History of St Margaret's Church

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Much restored over the centuries, the church of St Margaret in Topcroft still has many features of interest and antiquity.

The exterior

The lofty tower is a fascinating mixture of styles and additions. Some have dated the round base as Norman and the first two octagonal stages as 13th-century additions. A recent study suggests, however, that the three lower stages were built at the same time (possibly early in the 14th century), with the tower being independently constructed against an existing church. A fourth stage, the belfry, was added in the 15th century. It’s crowned by an embattled parapet with a frieze of fleurons and fine grinning gargoyles.

In 1983 the church tower was given a new lead roof. The rendering was stripped and the stonework was re-pointed. During this work, six lancet windows were uncovered and reinstated, making eight in all. The tower has three bells, but only one is currently in use.   

The interior

Much of the nave and the south aisle is in the Perpendicular style. In 1712 the church was greatly restored and the brick chancel was also added at this time.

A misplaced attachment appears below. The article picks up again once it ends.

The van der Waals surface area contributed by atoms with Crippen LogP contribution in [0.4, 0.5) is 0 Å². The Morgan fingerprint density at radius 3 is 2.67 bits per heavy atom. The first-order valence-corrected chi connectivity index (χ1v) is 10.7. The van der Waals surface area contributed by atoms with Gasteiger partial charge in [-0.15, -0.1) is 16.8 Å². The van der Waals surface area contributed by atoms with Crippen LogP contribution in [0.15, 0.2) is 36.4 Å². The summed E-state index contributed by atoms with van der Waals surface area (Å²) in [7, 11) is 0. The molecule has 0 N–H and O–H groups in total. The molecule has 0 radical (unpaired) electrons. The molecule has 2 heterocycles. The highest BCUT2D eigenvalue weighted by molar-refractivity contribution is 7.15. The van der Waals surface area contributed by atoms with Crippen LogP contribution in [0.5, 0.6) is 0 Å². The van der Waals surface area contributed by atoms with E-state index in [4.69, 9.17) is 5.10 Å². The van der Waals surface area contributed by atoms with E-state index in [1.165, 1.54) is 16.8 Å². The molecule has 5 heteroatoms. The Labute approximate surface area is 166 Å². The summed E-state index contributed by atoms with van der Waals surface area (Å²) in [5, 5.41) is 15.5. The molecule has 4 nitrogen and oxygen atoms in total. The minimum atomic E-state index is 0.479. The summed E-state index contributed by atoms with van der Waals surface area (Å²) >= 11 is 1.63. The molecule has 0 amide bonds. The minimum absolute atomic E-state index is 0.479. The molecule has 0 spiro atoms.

There are carved medieval heads at the lower gable end, with a group of three heads together at the east end of the south aisle. The south porch has a niche for a holy water stoup in an exterior wall. High on its south-east buttress it has a hole (for a peg) which would have formed part of a 'mass dial'. Decorative heads flank the entrance arches.

The interior has a 14th-century arcade which leans outwards. The south aisle has large Perpendicular windows. The rood loft stairs remain in the north wall. The font dates from the 15th century. There is a trefoil-headed piscina (for washing communion vessels) at the east end of the south aisle: this suggests that there was once an altar there. The Royal Arms are of King George III (1760-1820) and the hanging wooden hatchments are of the Smyth family of Topcroft Hall. Near the chancel arch is a small but attractive tablet (inscribed in Latin) to Richard Wilton, who died in 1637.

Restoration history

In 1861 the chancel was re-seated and most of the windows renewed. Further work on the chancel was done in 1876 when the then fashionable decoration with Bible texts was added. A substantial programme of repair, improvement and redecoration has been carried out more recently, including a new heating system. In 2003 pews were removed from the south aisle and a new pamment floor was laid, making this area more adaptable for services, concerts and meetings. Topcroft church is used for the main Easter services by the Group.

Part of the churchyard is a conservation area and in spring it is a mass of primroses and orchids. 


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